The Weekender, November 16, 2018

1) Now I Know, The YouTube Channel! I introduced this yesterday afternoon and you’ll hear more about it over the upcoming weeks. Some people asked if the YouTube channel will be replacing the email newsletter — let me give you an emphatic “No.” The newsletter’s not going anywhere.

Here’s how to watch!

Subscribe to the YouTube Channel: Click here to do that. My goal is 1,000 subscribers by the end of the calendar year. As of about 11 PM ET last night, I’m at just a hair over 200.

Episode 1: The Tree That Owns Itself (2 minutes, 54 seconds). There’s a big oak tree blocking traffic in Georgia, but you can’t cut it down because this tree kinda/sorta … owns itself?​

Episode 2Where Does All the Lost Luggage Go? (2 minutes, 52 seconds). Every year, airlines lose about 100,000 bags. They go to Alabama. Here’s why.​

And I want to make more videos. To get there, I need your help. Subscribing to the channel helps a bit because YouTube requires 1,000 subscribers before I can run ads. But that’ll be a while. Which is why there’s . . .

2) Now I Know on YouTube: The Kickstarter Campaign! First off, thanks to everyone who already pledged their support. The goal I need to hit is $8,750. The campaign got more than a third of way there in just a few hours! That’s awesome.

If you haven’t backed it yet, please consider doing so. If I don’t hit that $8,750 goal, no one’s credit card gets charged and the project doesn’t move forward. The campaign ends on December 14th so there’s plenty of time.

Okay, onto some “real” Weekender reads.

3)  “Killer Tulips Hiding in Plain Sight” (The Atlantic, 21 minutes, November 2018).

Nijmegen lies close to the German border, tucked against a river and folded into an agricultural landscape. There is nowhere in the Netherlands that is remote from farming—the densely packed country produces more food for export than any other nation save the United States—and you cannot drive far out of town without finding yourself next to a pig farm or a field of forage crops or a tractor taking up both lanes. Many of the diseases that affect humans come from animals and wildlife and the landscapes they live in, and infectious-disease experts such as [microbiologist Jacques] Meis spend a lot of their time drawing connections between their patients and the places where their illnesses might have come from.

About a decade ago, he and some of his colleagues faced a diagnostic puzzle. Some of their patients were sicker than they ought to be, but there was no clear connection to a cause.

[ed — Meis and team figured out part of the problem: the pathogens causing the sickness was resistant to medication. What they didn’t know was why.]

By itself, resistance wasn’t remarkable. If a patient takes an antibiotic or antifungal drug for a long time, there is always a risk that the organism causing their infection will mutate to make itself less vulnerable. But the infections in these patients were resistant from the start of treatment. They had never received azoles before, yet their infections did not respond to even the very first dose of drug.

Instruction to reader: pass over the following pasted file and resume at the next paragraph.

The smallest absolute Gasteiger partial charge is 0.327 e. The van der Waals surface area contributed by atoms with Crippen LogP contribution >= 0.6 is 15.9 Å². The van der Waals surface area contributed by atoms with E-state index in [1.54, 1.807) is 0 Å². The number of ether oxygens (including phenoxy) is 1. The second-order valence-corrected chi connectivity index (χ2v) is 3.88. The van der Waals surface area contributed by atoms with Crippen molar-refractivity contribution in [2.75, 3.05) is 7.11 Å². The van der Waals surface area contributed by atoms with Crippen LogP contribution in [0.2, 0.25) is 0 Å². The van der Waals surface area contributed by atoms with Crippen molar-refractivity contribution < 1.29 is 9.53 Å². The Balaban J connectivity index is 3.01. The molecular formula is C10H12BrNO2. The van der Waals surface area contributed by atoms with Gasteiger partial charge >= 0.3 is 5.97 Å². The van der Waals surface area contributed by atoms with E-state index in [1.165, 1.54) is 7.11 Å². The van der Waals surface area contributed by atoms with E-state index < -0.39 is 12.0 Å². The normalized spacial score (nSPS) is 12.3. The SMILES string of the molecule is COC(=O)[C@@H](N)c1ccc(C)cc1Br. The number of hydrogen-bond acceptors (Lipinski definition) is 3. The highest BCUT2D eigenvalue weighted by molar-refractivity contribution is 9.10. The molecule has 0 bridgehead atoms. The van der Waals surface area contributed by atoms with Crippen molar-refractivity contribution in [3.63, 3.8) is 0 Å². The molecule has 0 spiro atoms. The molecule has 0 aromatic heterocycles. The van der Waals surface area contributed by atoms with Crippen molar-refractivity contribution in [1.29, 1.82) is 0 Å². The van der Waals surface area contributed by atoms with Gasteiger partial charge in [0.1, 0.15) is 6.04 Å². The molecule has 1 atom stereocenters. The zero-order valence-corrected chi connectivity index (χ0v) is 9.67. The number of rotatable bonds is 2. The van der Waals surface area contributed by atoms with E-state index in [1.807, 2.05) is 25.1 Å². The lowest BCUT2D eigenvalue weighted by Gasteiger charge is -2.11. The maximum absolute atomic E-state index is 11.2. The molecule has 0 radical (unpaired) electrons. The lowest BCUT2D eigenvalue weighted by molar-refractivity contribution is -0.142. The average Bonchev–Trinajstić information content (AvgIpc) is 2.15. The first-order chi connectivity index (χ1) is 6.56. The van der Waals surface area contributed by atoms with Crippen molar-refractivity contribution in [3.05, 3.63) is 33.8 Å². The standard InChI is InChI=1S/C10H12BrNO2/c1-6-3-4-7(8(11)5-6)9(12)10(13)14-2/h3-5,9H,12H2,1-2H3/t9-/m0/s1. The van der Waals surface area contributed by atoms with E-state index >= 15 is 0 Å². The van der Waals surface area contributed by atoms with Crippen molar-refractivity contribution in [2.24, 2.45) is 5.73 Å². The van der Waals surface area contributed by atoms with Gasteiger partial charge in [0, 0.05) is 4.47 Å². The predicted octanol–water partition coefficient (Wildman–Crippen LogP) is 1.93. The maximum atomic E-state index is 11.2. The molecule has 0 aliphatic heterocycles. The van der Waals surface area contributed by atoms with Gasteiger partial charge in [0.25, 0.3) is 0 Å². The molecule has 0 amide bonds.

4) The Now I Know Week in Review:

MondayThe Closet of Kindness. The uplifting story of a school janitor who made a real impact on the lives of students in need.

TuesdayWhy Did the Chickens Cross Under the Highway? To get to the underside.

WednesdayWhen a Court Ruled Whether the X-Men Are Human​. RIP, Stan Lee.

ThursdayWhy Do Leaves Fall From Trees? No joke in this one — it’s just a straightforward answer to a deceptively less-than-simple question.


5) “How a Deal to Bring Autonomous Vehicles to Walt Disney World Blew Up” (Jalopnik, 10 minutes, November 2018). Thanks to reader Michael G. for the tip!

Walt Disney once mused that it’s “kind of fun to do the impossible,” so it’s likely the animation mogul would’ve been impressed by last year’s reports that fully-autonomous vehicles could soon be shuttling passengers around the amusement park in Florida that bears his name. Driverless cars are, after all, one of the most challenging—impossible, perhaps—technological tasks of our time. But the Disney project has fallen into disarray, Jalopnik found, after the companies aiming to bring the idea to fruition ended up in court accusing one another of stealing blueprints for the crucial technology needed to make driverless cars work.

And more than just an interesting look at how a new way to shuffle around the Magic Kingdom fell through, it’s an example of just how contentious this technology is right now.

6) “Bill Gates is obsessed with redesigning the world’s toilets” (Business Insider, 8 minutes, November 2018). The headline sounds like a joke. But it’s not. As the article notes, “around the world, in places without proper sanitation or sewage systems, there’s [a lot of] unsanitary human waste sitting around. ‘That’s what kids, when they’re out playing, they are being exposed to all the time,’ Gates said, noting the link between bad sanitation and disease, death, and malnutrition.”

Have a great weekend!